In her 1967 hit, R-E-S-P-E-C-T, Aretha Franklin takes these Otis Redding lyrics to a new dimension as she blasts out “Re, Re, Re, Respect” in the middle of the song on her way to making this tune a landmark in the feminist movement, and what is often considered to be one of the best songs of the R&B era. I love music-any kind, any genre-from Timberlake to Usher to Eminem, to 40’s Glen Miller and Tommy Dorsey, but Aretha’s song has a special place in my tune-filled head, so it’s not unusual when I’m truly relaxed to find that some deeply hidden player in my sub consciousness suddenly just switches on and plays “RESPECT”.
And the last two weeks have been almost total relaxation here at the beach. Still waking up at my normal 4:00 AM start time, I find myself in the office a couple of minutes later, Keurig-brewed tea in hand-working on accumulated downloads of inquiries that have floated in since the last look at emails late the night before. With an early morning bike ride and most of my work projects and calls behind me around 10:00 including having the daily spousal tasks either completed or catalogued (as in, “I’ll get to that tomorrow”), the last two weeks have been spent on vacation just simply relaxing.
Vacation for me has been opening the door, taking assembled beach belongings, various writing materials and my Kindle across the road to set up shop on the sand for the next five or six hours. The first couple of days, the iPhone came with me “just to check the time”, of course. A week later, no iPhone, and I was only checking emails and answering calls at 4:00. The following day, the playbook simply read: repeat the same.
Relax: the definition of the word says, “to make less tense, rigid, or firm; to make lax”. So bottom line, to make less tense again must mean to return to a less stressed time, which was certainly my goal, and I’m happy to say, I achieved my objectives. In addition to many dinners out with friends, I somehow managed to squeeze in five books, wrote a good chunk of a business plan (on the beach, of course) and made a solid start into my Tufts fall syllabus.
All good examples of a relaxing vacation which is an important work ingredient for all of us to consider this summer as we’re now at the pivot point in balancing our time and energy between the two halves of the year. If you’re planning any vacation this summer, I would strongly recommend that you make sure that you take some time out for yourself and follow the three “RE”s of the summer of 2010: Relax, Refresh & Re-Energize. It really doesn’t make any difference how you do it, as long as you do it. You certainly deserve it after the last two quarters.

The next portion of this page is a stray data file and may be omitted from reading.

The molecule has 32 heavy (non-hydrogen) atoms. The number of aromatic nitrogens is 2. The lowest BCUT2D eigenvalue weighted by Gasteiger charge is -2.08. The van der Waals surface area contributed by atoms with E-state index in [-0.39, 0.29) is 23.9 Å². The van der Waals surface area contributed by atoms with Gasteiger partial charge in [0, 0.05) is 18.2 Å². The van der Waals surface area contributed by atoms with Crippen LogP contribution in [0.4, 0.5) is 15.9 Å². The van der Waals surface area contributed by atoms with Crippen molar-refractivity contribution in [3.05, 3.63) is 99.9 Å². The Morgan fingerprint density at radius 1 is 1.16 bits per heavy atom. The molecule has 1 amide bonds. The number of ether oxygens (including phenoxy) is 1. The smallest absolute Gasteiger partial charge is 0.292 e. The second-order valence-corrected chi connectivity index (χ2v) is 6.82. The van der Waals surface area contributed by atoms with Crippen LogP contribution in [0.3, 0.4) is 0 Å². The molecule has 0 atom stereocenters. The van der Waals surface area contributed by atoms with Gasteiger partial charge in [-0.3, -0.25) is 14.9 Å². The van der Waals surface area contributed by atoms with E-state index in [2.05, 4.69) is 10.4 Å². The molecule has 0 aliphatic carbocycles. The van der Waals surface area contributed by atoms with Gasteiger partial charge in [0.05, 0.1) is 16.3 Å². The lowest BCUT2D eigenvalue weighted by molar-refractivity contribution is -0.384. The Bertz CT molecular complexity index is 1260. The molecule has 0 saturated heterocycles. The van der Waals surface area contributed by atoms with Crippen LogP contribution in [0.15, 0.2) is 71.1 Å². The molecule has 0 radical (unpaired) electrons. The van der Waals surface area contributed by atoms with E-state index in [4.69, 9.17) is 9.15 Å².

One of my CEOs is off to sit on the beach in Nantucket this week while another is taking a driving vacation with the kids through the national parks. Two very different types of relaxation, two very different guys, but in both cases, they’ve both put serious time into planning these vacations so I know that they’ll truly relax this week. Both Joe and, Jim are organized successful managers, and they realize that there’s steep revenue ramps to climb over the next six months, and in order to do that, they need some time away to Relax, Refresh & Re-Energize.
As much as I want you to personally Relax, Refresh & Re-Energize, you should also think about taking this concept of the three R’s and extending it into operating your business this summer. Since we’re now at that critical juncture in the year of figuring out exactly what it will take to propel us through the September to December crunch, you might want to get your management or your sales team together this month and think through another three R’s: Re-Plan, Reduce & Re-Create. More on this in the following column.
In the meantime, enjoy the vacation even if it’s for a few long weekends and Good Selling for the balance of this month. It’s always great to start out a fresh quarter and have a bit of breathing room to exploit the rest of the opportunities in the funnel. Just remember that time is your enemy-especially in the summer-and the relentless math of the average number of days in your sales cycle always wins out in the end.
Finally, a sincere thanks to the many of you who wrote personal notes on last month’s article on Beach Glass, and a special thanks to Beverly who mailed me some of her personal beach treasurers. It’s great to have involved readers, and I was personally touched by the many examples of your time spent on the beach.
Thanks very much !